You have the gear, you have it enchanted and slotted with the best gems, you’ve done your homework and got the optimal talent build for your spec, you know what poisons to use in what situation, hell, you’ve maybe even read up some boss fights on various online resources such as tankspot.
But that other rogue in the group, even though you’ve got similar leveled gear, is kicking your butt on the DPS meters. How can this be? Why is it always like this?? What do I have to do to be good at something for a change??
How you play your rogue is even more important than how it is geared and set up. This is often the big difference between “not bad” DPS and “freaking awesome” DPS. Lets look at what you can do to improve your rogue play and thus boost your DPS.
1. Don’t Die.
The longer the time you have on a boss or trash fight the more DPS you can do. Thus, dying is a very bad thing. Because you are dead. Which I suppose must hurt a bit also. It’s no fun to watch a boss fight unfolding from your corpse. Particularly when they get the Boss down to 3% and then wipe. That’s when you start twiddling your thumbs, whistling aimlessly and looking the other way, because if you had stayed alive they might have got him down. There is an old joke in WoW about not standing in the fire. You can also substitute other things for fire, such as any coloured circle or space that you wish. Common colours that will kill you are green and purple. Black isn’t very nice either for some strange reason. But why do people keep standing in these points? It should be obvious, right? How can they be so stupid?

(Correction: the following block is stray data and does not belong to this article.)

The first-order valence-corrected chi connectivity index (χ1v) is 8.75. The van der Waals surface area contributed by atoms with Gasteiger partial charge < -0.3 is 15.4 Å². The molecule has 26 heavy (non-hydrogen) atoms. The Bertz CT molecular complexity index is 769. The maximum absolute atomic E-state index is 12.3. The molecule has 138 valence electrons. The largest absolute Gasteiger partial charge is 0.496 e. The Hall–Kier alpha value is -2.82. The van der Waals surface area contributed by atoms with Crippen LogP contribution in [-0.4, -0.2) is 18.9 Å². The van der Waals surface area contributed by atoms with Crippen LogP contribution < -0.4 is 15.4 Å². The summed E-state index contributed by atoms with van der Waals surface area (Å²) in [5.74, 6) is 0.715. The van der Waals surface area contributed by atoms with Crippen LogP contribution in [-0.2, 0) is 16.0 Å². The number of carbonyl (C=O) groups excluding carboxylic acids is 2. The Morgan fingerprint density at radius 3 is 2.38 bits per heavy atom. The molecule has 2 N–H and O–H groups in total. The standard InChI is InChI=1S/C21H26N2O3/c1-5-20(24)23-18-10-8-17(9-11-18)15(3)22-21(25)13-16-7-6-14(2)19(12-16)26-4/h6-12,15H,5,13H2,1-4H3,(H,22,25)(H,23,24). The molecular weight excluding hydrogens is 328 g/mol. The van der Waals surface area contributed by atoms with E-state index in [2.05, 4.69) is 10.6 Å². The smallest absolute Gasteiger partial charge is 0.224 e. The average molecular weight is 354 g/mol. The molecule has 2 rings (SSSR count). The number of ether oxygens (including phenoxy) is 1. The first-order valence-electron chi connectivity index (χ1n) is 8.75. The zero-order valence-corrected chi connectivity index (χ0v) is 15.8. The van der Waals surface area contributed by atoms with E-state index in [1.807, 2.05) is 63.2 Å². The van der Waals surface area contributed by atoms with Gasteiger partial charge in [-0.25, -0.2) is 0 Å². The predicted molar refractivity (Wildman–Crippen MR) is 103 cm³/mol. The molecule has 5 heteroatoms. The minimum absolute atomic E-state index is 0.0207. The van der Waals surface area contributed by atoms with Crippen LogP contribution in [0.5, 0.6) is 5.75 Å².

The first instance that I ever ran was the Deadmines. When you do the fights in there you can stand wherever you want. You don’t have to think much, just stand behind or to the side of the boss and hit it as hard as you can. But boss fights have evolved over time and now they are very situational. In other words, you have to move during the fight. You have to constantly re-position your rogue to stay with the boss and to avoid the fire. This means that the tank is moving the boss around. There are two interesting fights in Naxxramas that alternate the old Deadmines type of fight with situational movement fights. These are Patchwerk and Grobbulus. Patchwerk is frequently cited as a good DPS test. That’s because apart from stepping into the slime now and then to keep your health below the tanks, there is no movement on this fight at all. Just stand behind the boss and hit him as hard as you can. If you want to know what your true DPS is in a raid, this boss will tell you. The very next boss after Patchwerk, (and after you shake your head at people dying in little slimes), is Grobbulus. This boss is eaxactly what I have been talking about, a situational fight. During the fight the boss is led around the edge of the room by the tank. Melee DPS, (in other words rogues), have to move around with the tank. But you can’t stand behind the boss as poison clouds appear. You have to stay on the side, moving with the tank, watching out for the clouds, and running off and dropping your own cloud if you get hit, (and dropping it in the right place mind you,) while all the while keeping up a good DPS rate. If you have got all the gear and some general idea of how to execute your rotations, then you will do some good DPS on Patchwerk. But Grobbulus requires you to move and fight, to think and to think outside the box. Doing good DPS on this type of fight means that you understand what you’re doing. You cannot come to this type of fight with blinkers on, if you do you will die, and what did we say about dying at the start of this?